Capetown appears to be a delightful place in which to live.  Its houses and other buildings – that is in the modern parts of the city – are somewhat similar to those of England, though each, even the shops, possesses a stoop.  Bungalows are popular.  The business and shopping streets are attractive.  In many cases they are bordered with trees.  Hottentots and other natives, in European dress, are to be seen everywhere.  The hansom cab is still in vogue, and motor cars (mostly American) are not numerous.

The horses reminded me of the Yankee trotter.  Mules were more plentiful than horses, and I saw several teams of four drawing heavy drays.  Their drivers were natives, wearing smocks and Cape hats (slouch).

We sailed at 5 p.m., passing Seapoint, a popular seaside resort, Botany Bay, and Twelve Peaks, known as the Twelve Apostles.  We hugged the coast after leaving Capetown.  During the day we saw in the distance the grey hills of the South coast and at night the lights along the shore.  This, of course, made the voyage more interesting than when we saw nothing but sea, sea, sea, for days on end.  I have, by the way, met Frank Powell Phillips whom you may remember on the “Daily Mail,” “Answers” and other London papers.  There are two Idle boys here with the Frontiersmen – Wood and Button.  They are cheerful, popular lads.

The Garden City of Natal.

My last letter was posted from Durban.  This will be sent from our port of destination.  Then our “big jump” will have been concluded satisfactorily, and we shall enter upon a new stage of army life.

We had a perfect voyage from Capetown.  We passed the grey and apparently rugged barren hills of the South coast and later the mountainous shores of Natal. The country between the towns from the distant view we had of it, seemed to be devoid of humanity, and we could see neither man nor animal, though here and there the smoke of some fire in the scrub curled up above the horizon.

Later we sighted Port Elizabeth, one of Africa’s most important stations.  Two days afterwards, with the rising of the sun, we headed for the harbour of Durban, the Garden City of Natal.  The approach reminded me forcibly of the approach to Douglas (I.O.M.), though it is not so pretty, and compared with Capetown, the bay is not nearly so impressive.  Yet I understand the city itself is, indeed, magnificent.  As at Douglas, there stands to the South of the bay a high head, covered with trees and smaller luxuriant vegetation.  On this head the lighthouse is erected.  Under the hill is the estuary of a creek on which the docks are constructed. This creek is notorious as the home of sharks.  The docks are on a much more extensive scale than those of Capetown, and the port is obviously more important as an exporting depot.  Of course I could tell you a great deal more about Durban and Capetown had we stayed there longer and had more opportunities for sight-seeing.  Naturally, the War Office does not send us out here on a holiday.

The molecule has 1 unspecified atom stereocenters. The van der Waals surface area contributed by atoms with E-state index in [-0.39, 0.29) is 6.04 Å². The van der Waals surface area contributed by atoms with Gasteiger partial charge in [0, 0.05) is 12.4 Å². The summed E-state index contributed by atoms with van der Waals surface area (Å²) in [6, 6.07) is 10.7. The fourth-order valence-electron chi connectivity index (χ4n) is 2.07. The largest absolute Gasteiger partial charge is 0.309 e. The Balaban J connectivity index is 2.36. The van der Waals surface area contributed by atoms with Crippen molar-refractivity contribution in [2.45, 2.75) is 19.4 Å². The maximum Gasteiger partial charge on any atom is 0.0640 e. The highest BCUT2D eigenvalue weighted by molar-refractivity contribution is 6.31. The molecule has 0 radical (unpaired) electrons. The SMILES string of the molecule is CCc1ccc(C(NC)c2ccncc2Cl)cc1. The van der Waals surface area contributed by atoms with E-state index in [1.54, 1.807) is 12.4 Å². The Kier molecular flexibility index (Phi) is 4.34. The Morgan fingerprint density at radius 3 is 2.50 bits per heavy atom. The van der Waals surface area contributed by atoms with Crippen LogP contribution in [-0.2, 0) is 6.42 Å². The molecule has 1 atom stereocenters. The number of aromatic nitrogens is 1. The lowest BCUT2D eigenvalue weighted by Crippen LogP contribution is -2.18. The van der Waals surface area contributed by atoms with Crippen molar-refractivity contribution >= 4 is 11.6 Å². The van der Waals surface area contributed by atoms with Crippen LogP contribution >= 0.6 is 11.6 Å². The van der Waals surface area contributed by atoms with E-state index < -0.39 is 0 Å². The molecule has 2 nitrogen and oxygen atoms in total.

When the “Suffolk,” which had become like an old friend to all of us, was close in upon the harbour bar, a white and exceedingly pretty steam tug came out to meet it.  When within hailing distance she “dropped the pilot” who was rowed by two native oarsmen.  The dexterity with which the blacks handled their slender craft was only further evidence to me of their superiority over white men at such work as this.

After we had entered the docks and had been made fast, commenced the big business of transferring the men and equipment to an old Union Castle Liner, the “Comrie Castle.”  It was a busy morning!  Scores of blacks packed the kit bags on to small lorries, and rushed them away to the new boat.  The natives do not work like Englishmen.  They run.  They rush.  They tear about madly.  Sometimes they shout.  Sometimes they laugh.  Sometimes they sing.  They are never still.  And they look up to the white as though he were a god.

When we had time to give an eye to the docks we saw the warehouses and offices of great firms, and Government buildings.  We saw a line of rickshaws with native pullers, some of them very fantastically attired.  We saw white men in small numbers seeing that the blacks worked while they themselves did not!  As at Capetown, we saw big drays drawn by mules – this time, teams of eight handled by their native drivers as though they were but pairs.

By noon we were ready for disembarking.  The troops were formed up on the docks, the object of the curious scrutiny of townspeople, and local military officers.  A short march, an hour’s hot wait beneath a great shed like a Dutch barn, and we boarded the “Comrie.”  A part of a battalion of regulars – returning from a rest camp – were already on the boat.